It’s all well and good having capital funding for active travel schemes, but this is likely to be wasted over the long term if we do not also provide the necessary revenue funding streams to ensure that these new active travel paths are maintained properly. Across the country, cash strapped Highways teams usually focus on the road network which takes up all the dwindling funds provided by the increasingly miserly Westminster regime.

There is no separate pot made available for the upkeep of active travel routes. This is most apparent during Winter, when commuters are forced into their cars and off the active travel routes by the lack of gritting equipment provided. Councils claim to focus on the “main” routes, by which they mean the main car routes.

National Cycle Routes

Even National Cycle Routes, the motorways of the bike world, are ignored and do not get a grain of grit to keep them clear for cyclists when the temperatures drop. This leads to more accidents for the most vulnerable of Welsh commuters during the Winter months.

Finally, we need to look at what happens when we reach destinations. Cyclists need a system of safe, secure and dry bike parks that allow cyclists the same protection car drivers already get across the country. Providing bike sections at our multi-storey car parks and at supermarket car parks, where cyclists can park up e-bikes and e-cargo bikes, could be a cheap, easy way to begin this process.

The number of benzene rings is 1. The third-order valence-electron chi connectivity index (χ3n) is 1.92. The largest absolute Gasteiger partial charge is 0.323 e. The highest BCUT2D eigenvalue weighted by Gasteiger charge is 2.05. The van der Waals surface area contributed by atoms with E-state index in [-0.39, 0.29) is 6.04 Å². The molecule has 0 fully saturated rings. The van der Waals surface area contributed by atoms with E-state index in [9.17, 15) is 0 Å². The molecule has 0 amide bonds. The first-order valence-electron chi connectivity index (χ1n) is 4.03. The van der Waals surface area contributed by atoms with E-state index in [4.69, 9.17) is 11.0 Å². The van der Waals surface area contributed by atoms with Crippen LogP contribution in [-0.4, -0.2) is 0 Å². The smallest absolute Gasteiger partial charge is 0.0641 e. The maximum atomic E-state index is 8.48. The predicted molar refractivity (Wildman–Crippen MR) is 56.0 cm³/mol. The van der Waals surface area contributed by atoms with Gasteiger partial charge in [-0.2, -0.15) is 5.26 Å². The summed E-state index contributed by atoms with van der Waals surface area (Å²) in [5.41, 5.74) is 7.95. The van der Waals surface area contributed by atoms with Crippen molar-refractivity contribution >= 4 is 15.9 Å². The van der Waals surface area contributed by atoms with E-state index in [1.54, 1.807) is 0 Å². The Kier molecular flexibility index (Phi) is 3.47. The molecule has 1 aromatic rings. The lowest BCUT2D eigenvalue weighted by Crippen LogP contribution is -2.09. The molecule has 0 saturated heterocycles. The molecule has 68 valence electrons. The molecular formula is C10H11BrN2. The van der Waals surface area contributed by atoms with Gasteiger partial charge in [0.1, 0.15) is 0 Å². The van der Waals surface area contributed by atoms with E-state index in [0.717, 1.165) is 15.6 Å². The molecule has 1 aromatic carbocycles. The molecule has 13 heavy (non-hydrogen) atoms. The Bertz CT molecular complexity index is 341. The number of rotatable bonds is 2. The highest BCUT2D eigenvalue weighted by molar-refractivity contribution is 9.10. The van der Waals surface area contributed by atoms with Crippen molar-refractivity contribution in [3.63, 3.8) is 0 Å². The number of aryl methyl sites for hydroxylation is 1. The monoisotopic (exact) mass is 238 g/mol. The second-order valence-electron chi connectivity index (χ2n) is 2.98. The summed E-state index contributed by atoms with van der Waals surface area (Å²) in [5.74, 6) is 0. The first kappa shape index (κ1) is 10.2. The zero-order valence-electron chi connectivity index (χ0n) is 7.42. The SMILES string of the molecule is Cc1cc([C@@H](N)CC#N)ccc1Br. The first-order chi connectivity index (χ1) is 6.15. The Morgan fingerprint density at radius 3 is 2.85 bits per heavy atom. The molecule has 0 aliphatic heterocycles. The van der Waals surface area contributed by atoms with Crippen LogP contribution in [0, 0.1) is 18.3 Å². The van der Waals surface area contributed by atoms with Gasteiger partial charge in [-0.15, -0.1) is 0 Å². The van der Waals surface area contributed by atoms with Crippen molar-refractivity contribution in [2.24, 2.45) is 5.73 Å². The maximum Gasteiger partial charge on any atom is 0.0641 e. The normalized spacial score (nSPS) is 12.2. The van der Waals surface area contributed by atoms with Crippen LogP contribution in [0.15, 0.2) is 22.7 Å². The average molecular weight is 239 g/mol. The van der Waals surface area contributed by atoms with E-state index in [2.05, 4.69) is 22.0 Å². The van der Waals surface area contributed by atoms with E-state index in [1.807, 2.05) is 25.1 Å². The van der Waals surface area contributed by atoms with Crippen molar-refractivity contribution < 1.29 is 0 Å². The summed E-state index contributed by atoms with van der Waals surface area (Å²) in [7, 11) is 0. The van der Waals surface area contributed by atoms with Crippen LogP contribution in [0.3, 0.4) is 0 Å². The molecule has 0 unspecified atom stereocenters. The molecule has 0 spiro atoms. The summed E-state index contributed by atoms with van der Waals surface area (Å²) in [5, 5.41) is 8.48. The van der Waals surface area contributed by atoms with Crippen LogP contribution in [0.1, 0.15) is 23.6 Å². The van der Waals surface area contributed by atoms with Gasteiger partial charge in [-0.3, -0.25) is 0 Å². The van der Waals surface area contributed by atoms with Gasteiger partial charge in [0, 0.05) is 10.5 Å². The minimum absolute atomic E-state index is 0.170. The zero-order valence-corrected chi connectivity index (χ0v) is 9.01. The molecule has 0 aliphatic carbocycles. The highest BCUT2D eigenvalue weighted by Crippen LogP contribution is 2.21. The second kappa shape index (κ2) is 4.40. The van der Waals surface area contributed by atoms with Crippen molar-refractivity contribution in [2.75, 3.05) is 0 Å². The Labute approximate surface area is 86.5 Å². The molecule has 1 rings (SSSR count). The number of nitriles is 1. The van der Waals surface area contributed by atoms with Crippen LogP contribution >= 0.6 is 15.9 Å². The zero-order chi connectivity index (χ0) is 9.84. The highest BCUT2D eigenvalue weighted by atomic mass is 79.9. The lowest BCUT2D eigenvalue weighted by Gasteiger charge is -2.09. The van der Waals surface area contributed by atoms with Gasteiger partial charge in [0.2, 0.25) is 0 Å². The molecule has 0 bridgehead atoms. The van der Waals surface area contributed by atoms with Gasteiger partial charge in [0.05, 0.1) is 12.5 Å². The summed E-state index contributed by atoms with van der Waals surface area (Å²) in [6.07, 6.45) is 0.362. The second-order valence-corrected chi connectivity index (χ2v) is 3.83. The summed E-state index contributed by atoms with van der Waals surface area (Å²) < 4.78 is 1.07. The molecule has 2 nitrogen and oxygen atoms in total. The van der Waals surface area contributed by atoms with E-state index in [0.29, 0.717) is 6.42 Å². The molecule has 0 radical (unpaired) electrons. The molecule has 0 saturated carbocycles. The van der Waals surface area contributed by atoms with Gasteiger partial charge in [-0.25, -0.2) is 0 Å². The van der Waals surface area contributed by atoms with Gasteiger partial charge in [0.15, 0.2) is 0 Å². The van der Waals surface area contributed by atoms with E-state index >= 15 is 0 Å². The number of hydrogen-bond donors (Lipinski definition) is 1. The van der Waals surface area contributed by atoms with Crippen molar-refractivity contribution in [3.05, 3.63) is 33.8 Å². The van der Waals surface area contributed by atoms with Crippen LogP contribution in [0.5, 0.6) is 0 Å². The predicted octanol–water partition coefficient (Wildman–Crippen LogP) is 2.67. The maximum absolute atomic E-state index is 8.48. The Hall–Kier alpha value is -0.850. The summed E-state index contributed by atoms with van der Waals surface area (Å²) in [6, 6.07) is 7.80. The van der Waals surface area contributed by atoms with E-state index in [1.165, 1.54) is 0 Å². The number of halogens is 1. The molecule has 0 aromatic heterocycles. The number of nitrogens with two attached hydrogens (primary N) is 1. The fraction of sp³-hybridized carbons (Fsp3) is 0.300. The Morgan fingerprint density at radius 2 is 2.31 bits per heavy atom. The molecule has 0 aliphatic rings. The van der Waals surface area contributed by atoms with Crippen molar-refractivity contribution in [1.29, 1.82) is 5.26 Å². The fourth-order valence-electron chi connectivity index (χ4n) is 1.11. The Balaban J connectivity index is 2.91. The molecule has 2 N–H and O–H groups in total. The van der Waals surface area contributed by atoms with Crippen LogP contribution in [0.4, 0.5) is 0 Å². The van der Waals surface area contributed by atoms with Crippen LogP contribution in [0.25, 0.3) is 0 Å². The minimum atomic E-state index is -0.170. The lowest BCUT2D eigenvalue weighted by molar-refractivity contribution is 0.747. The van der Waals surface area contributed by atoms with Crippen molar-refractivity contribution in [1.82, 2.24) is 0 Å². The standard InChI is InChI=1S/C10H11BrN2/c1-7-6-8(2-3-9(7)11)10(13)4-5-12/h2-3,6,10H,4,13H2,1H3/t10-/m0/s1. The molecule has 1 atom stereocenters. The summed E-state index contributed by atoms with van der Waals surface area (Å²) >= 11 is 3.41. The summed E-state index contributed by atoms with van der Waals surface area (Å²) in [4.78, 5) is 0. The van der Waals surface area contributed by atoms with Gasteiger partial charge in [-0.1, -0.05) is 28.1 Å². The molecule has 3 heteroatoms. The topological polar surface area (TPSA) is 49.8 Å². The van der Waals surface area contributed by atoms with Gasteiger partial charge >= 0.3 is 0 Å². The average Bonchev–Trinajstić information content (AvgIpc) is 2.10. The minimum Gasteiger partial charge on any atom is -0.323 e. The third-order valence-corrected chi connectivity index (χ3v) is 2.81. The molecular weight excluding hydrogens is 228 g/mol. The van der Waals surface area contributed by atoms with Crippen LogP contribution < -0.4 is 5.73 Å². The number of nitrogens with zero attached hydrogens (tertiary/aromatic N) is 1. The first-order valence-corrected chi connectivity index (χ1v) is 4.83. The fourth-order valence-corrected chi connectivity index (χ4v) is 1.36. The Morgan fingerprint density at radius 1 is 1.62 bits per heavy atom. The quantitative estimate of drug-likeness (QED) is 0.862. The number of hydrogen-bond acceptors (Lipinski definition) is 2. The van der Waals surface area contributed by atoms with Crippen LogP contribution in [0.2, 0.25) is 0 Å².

The great thing about all this is that if we achieve the kind of modal shift required, then active travel networks almost pay for themselves in terms of reduced costs to the NHS caused by air pollution and a large reduction in respiratory illnesses.

In summary, what we need to provide healthy active alternatives to car use that are fit for the 21st century are

  • a clear national vision of the network we want to build
  • Capital funding specifically tailored to achieve this vision
  • Revenue funding to ensure the network is maintained
  • Safe, secure and dry storage facilities similar to the network of car parks but for bikes.Chris Evans is a Green Party councillor for Mayals ward in Swansea.

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Jeff
Jeff
4 months ago

Safe storage comment. Absolutely. Indeed needed at supermarkets. I can cycle to my nearest for a the few items I get and a car is the only real option. I can cycle to town for my shopping, but there are no safe cycle storage available. I watch the politicos trumpet the cycles paths but I can only go so far then have to return. I have to watch out for toilet facilities (seeing as there are none, then that also limits how far). I look at the Dutch and the methods and options for SAFE storage they have is amazing.… Read more »

Padi Phillips
Padi Phillips
4 months ago
Reply to  Jeff